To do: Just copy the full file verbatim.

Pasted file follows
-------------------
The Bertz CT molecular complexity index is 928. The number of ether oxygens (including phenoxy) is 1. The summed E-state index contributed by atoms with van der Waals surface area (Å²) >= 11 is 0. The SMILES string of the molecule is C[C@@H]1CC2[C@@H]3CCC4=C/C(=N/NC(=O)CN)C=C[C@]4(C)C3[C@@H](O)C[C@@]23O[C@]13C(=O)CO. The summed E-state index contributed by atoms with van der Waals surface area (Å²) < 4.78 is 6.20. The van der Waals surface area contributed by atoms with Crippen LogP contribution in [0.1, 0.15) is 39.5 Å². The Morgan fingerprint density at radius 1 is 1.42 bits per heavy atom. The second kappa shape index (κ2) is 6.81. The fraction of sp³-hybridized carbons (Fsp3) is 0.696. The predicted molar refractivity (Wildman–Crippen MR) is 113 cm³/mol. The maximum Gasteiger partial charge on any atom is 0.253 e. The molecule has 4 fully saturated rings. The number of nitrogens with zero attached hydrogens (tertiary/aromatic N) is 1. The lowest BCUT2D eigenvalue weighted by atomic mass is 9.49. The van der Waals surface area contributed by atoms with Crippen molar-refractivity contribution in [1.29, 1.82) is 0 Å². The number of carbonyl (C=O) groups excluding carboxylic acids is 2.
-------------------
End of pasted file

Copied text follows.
The Bertz CT molecular complexity index is 928. The number of ether oxygens (including phenoxy) is 1. The summed E-state index contributed by atoms with van der Waals surface area (Å²) >= 11 is 0. The SMILES string of the molecule is C[C@@H]1CC2[C@@H]3CCC4=C/C(=N/NC(=O)CN)C=C[C@]4(C)C3[C@@H](O)C[C@@]23O[C@]13C(=O)CO. The summed E-state index contributed by atoms with van der Waals surface area (Å²) < 4.78 is 6.20. The van der Waals surface area contributed by atoms with Crippen LogP contribution in [0.1, 0.15) is 39.5 Å². The Morgan fingerprint density at radius 1 is 1.42 bits per heavy atom. The second kappa shape index (κ2) is 6.81. The fraction of sp³-hybridized carbons (Fsp3) is 0.696. The predicted molar refractivity (Wildman–Crippen MR) is 113 cm³/mol. The maximum Gasteiger partial charge on any atom is 0.253 e. The molecule has 4 fully saturated rings. The number of nitrogens with zero attached hydrogens (tertiary/aromatic N) is 1. The lowest BCUT2D eigenvalue weighted by atomic mass is 9.49. The van der Waals surface area contributed by atoms with Crippen molar-refractivity contribution in [1.29, 1.82) is 0 Å². The number of carbonyl (C=O) groups excluding carboxylic acids is 2.